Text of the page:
Baptismal Ministry

“Now there are varieties of gifts, but the same Spirit; and there are varieties of services, but the same Lord; and there are varieties of activities, but it is the same God who activates all of them in everyone.” 1 Corinthians 12:4-6

  • What is my life’s work?
  • When in my life have I felt most alive?
  • How do my passions and talents intersect with the needs of the world?
  • How can I use my abilities in service to others?

What is Baptismal Ministry?

“God loves the world and all people are called to take their share in making God’s love real. In Holy Baptism the followers of Jesus commit themselves to nothing less than that task. We call it ministry.” – Bishop Jeffrey Lee, Diocese of Chicago

We are CALLED.

We are all beloved children of God.  In the sacrament of baptism, we are welcomed into God’s family and “marked as Christ’s own forever.” Our baptismal covenant calls us to promote “justice and peace, respecting the dignity of every human being.”  It asks us “to seek and serve Christ in all persons” by loving our neighbors as ourselves.

The church refers to these acts of service as baptismal ministry.  Ministry is a gift from God. Baptismal Ministry is living into the Covenant. That does not mean that only baptized persons can engage in ministry.  At the heart of Christian faith is an inclusive love that embraces everyone.  As we all are made in God’s image and likeness, we are all in our very being called to use our distinct gifts in service to others.  Identifying our specific ministries and growing into them is a lifelong journey.

Determining Our Ministry – Points of Entry and Expression

Baptismal ministry can take many forms.  It can involve an immediate response to a crisis or other event. It can be lived out over many years, as with a career. Or it can involve a life-long relationship such as marriage or parenthood.

Some ministries take place within the four walls of a church, like being an acolyte, an usher, or a member of the choir or vestry. Other ministries involve service to the broader community, such as promoting peace and justice, working toward racial reconciliation, visiting prisoners, assisting the needy, or being a health care provider. Some of our most important tasks focus on how we relate to other people in our daily life – by truly listening to each other, being radically kind, showing undeserved grace, or simply treating others as we want to be treated.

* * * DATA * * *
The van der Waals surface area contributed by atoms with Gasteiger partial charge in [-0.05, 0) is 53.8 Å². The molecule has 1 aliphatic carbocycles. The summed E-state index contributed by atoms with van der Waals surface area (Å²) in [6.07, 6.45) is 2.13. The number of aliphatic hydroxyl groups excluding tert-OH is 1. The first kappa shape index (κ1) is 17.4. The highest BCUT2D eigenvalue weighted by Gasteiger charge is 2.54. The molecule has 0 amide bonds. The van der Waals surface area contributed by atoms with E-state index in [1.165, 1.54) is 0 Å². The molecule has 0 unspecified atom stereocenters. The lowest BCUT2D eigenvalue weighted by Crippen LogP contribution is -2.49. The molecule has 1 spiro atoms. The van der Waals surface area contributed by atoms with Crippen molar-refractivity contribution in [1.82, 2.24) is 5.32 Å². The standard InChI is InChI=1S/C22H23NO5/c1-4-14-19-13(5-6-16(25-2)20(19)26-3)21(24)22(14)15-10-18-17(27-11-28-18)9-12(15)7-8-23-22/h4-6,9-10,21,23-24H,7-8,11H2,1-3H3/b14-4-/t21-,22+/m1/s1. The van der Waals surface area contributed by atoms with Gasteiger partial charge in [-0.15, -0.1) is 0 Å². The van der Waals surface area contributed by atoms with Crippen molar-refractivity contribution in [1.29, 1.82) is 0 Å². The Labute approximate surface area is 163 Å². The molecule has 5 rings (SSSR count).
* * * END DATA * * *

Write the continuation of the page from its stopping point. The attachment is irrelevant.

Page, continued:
Some of us find our vocations in the work that we are paid to do: we serve as care givers, bus drivers, baristas, performing artists, or teachers. Others find that our work pays the bills, while after hours we engage in tasks that attend to the needs of others, such as coaching, gardening, bringing food to a family in crisis, or preparing bags of toiletries for homeless folk.

Many of us already have ministries that we are living out. We simply need a new awareness of our faith-centered intentions.Our experience of God’s love impels us to share that love with others. In the words of the Book of Common Prayer, we are called not only to encounter God through worship, but also “to represent Christ and his Church; to bear witness to him wherever [we] may be; and, according to the gifts given [us], to carry on Christ’s work of reconciliation in the world.”

The Discernment Process  

What activities in your life do you consider life-giving?

What activities make you feel closer to humankind? To God? 

Where do your gifts meet the world’s needs?

The process in going about answering these questions is called discernment in the church. The discernment period compels us to spend some time reviewing and reminding ourselves what we agreed to in the Baptismal Covenant.  This can be done as an individual or with supportive others.

Discovering one’s gifts and discerning how best to share them is a process that engages our best efforts every day. Anyone desiring supportive guidance in this discernment process might consider gathering a “discernment committee,”a small trusted group of people to share in prayer and reflective conversations centered around questions about a chosen ministry.

While the Baptismal Covenant is renewed at every baptism and the Easter Vigil, a time may be set aside throughout the year to acknowledge Baptismal Ministries on a Sunday morning including a renewal of the Covenant.

Learn more about the discernment committees and additional discernment resources.

 

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